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Produce Boards Offer Tips to Boost Sales

Produce Boards Offer Tips to Boost Sales

Nobody wants to buy the soggy lettuce. With sales of many produce items dependent on impulse purchases, it’s no secret that customers are more likely to grab fresh, appealing fruits and vegetables over tired, wilted ones. Creative merchandising and proper care in the produce department can keep products in good condition and boost sales.

While retailers can’t always control the supply chain and are sometimes limited by storage facilities, keeping a close eye on appropriate temperatures for each product can make a big difference in shelf life and appearance. Several of the produce boards SN spoke to emphasized the value of keeping their specific product at proper temperatures.

A table of strawberries in the front of the store is a familiar sight, but California Strawberry Commission Vice President of Marketing Christine Christian said the most important thing to know about strawberries is they should be kept cold — from 32 to 34 degrees — through the supply chain.

Christian said there are challenges to keeping strawberries cold, such as getting them from the trailer to the warehouse quickly, or temperatures restraints in the store backroom.

Apples aren’t nearly as perishable as berries, but they benefit from the cold treatment, too. In addition to rotating apples and checking displays, Chris Scott, international marketing specialist at the Washington Apple Commission, said, “If you can, keep your product cold.”

“Every time it gets room temperature, your [product] life is … going by a lot more quicker than if it was cool, about 34 degrees Fahrenheit.”

Watermelons are more flexible with temperature, yet need consistency. Gordon Hunt, director of marketing and communications, National Watermelon Promotion Board urged caution with watermelons that were shipped chilled.

“If [the retailers] lets it warm up to room temperature or outside temperature ... then don’t re-refrigerate it. It’s perfectly all right at room temperature, but you want to make sure once it’s out of that cold chain, leave it out,” he said.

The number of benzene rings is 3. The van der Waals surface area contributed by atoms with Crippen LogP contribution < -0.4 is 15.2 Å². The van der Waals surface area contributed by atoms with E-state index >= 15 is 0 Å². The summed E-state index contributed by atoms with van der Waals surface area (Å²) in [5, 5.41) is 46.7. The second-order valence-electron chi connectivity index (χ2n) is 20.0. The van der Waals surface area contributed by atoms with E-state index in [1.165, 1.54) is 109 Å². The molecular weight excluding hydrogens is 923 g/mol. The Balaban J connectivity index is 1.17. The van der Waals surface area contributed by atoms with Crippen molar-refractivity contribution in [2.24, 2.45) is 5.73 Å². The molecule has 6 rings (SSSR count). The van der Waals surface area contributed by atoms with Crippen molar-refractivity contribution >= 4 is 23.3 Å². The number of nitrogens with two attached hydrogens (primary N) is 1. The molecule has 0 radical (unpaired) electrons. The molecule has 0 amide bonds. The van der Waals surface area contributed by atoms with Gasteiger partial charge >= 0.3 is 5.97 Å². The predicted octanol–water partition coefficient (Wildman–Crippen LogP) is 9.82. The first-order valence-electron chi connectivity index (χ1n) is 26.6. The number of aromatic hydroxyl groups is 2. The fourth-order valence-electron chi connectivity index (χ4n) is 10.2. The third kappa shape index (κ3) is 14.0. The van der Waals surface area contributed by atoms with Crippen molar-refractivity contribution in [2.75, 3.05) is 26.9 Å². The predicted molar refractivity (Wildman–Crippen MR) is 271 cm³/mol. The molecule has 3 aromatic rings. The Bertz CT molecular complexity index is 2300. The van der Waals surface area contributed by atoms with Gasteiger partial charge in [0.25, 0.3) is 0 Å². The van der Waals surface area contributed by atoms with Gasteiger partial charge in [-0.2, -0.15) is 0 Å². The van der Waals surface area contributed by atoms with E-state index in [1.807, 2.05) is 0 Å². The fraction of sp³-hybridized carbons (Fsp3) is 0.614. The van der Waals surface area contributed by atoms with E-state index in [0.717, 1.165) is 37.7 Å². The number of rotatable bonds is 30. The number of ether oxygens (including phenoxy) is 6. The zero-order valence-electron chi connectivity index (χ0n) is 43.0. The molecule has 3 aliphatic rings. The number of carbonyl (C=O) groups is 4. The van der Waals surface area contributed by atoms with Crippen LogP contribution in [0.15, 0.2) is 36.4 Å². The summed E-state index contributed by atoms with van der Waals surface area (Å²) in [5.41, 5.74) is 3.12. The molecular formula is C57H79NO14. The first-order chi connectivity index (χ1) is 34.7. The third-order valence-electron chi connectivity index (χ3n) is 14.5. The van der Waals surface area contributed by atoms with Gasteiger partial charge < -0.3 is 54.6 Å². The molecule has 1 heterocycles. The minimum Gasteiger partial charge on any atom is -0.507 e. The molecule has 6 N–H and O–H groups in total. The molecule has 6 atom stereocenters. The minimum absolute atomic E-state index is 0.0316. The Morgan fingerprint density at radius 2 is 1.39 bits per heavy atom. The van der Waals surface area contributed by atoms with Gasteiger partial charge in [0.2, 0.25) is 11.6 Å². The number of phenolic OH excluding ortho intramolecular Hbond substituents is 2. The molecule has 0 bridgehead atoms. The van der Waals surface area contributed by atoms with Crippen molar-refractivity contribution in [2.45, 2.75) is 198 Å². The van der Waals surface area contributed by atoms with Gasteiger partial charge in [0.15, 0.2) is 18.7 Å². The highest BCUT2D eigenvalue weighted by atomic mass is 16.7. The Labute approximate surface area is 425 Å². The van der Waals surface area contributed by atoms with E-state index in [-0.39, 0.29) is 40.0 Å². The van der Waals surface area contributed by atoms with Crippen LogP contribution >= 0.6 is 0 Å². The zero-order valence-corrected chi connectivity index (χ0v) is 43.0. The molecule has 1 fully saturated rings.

Hunt mentioned that as staff turns over in the produce department, new associates need to be reminded of proper handling. The Watermelon Promotion Board offers a best practices poster on its website that retailers can download and post to keep employees up-to-date.

Clever or helpful merchandising can also draw in customers, such as signs indicating proper product care.

“We still found that people are storing their tomatoes in their refrigerator,” said Samantha Winters, director of education and promotion at the Florida Tomato Committee.

“So a tip on the display for ‘Do Not Refrigerate’ goes a long way in maintaining product quality and customer satisfaction and repeat purchases,” she said, referring to a tip in the committee’s 2012 retail brochure that includes consumer research, merchandising and promotional best practices. This report is available free to retailers who contact Winters at [email protected].

Resourcefully cross-merchandised produce items can give customers meal ideas.

“I do love the creativity expressed by some of the produce managers in merchandising Florida tomatoes with other fresh produce items like avocados for a salsa, or bacon, lettuce and bread for a BLT,” Winters said.

Eduardo Serena, marketing director for The Avocado Producers and Exporting Packers Association of Michoacán, emphasized the importance of offering ripe avocados.

“Ripe programs increase sales by two to one and in some cases as high as four to one,” he said, noting customers like avocados with good taste that are ready to eat.

Separate displays for ripe and firm avocados, with ‘ripe’ stickers or signs help customers choose quickly and stops them from harming avocados by squeezing them, according to Serena.

As part of the watermelon board’s emails to retailers about the watermelon season, weather and volumes, the board gives retailers promotion ideas. For instance, when a shortage drives up pumpkin prices, Hunt will send out a photo of a carved watermelon so retailers can include the image in the more affordable watermelon displays near the pumpkin displays.

“And people understand immediately when they see the picture of the carved watermelon Jack-o-Lantern.”

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